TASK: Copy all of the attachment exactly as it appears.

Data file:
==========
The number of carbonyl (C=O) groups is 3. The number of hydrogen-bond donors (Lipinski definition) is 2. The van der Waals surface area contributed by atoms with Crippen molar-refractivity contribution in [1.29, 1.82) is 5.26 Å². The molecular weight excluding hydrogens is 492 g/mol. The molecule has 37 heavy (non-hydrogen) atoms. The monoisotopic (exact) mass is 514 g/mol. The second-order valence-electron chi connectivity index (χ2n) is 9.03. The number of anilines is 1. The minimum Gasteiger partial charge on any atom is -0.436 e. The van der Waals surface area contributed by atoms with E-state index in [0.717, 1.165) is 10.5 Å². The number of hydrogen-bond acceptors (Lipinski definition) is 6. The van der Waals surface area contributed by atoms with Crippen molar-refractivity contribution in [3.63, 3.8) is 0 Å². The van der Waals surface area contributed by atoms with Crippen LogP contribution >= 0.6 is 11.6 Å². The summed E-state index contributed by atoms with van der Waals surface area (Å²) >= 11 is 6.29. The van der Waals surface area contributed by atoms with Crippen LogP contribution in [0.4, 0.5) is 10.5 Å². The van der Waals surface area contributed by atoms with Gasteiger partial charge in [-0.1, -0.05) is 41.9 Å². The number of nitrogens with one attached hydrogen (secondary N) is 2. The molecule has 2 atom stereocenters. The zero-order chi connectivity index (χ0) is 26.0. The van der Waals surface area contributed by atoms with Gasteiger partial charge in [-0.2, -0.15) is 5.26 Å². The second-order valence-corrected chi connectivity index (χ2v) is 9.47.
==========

The number of carbonyl (C=O) groups is 3. The number of hydrogen-bond donors (Lipinski definition) is 2. The van der Waals surface area contributed by atoms with Crippen molar-refractivity contribution in [1.29, 1.82) is 5.26 Å². The molecular weight excluding hydrogens is 492 g/mol. The molecule has 37 heavy (non-hydrogen) atoms. The monoisotopic (exact) mass is 514 g/mol. The second-order valence-electron chi connectivity index (χ2n) is 9.03. The number of anilines is 1. The minimum Gasteiger partial charge on any atom is -0.436 e. The van der Waals surface area contributed by atoms with E-state index in [0.717, 1.165) is 10.5 Å². The number of hydrogen-bond acceptors (Lipinski definition) is 6. The van der Waals surface area contributed by atoms with Crippen molar-refractivity contribution in [3.63, 3.8) is 0 Å². The van der Waals surface area contributed by atoms with Crippen LogP contribution >= 0.6 is 11.6 Å². The summed E-state index contributed by atoms with van der Waals surface area (Å²) >= 11 is 6.29. The van der Waals surface area contributed by atoms with Crippen LogP contribution in [0.4, 0.5) is 10.5 Å². The van der Waals surface area contributed by atoms with Gasteiger partial charge in [-0.1, -0.05) is 41.9 Å². The number of nitrogens with one attached hydrogen (secondary N) is 2. The molecule has 2 atom stereocenters. The zero-order chi connectivity index (χ0) is 26.0. The van der Waals surface area contributed by atoms with Gasteiger partial charge in [-0.2, -0.15) is 5.26 Å². The second-order valence-corrected chi connectivity index (χ2v) is 9.47.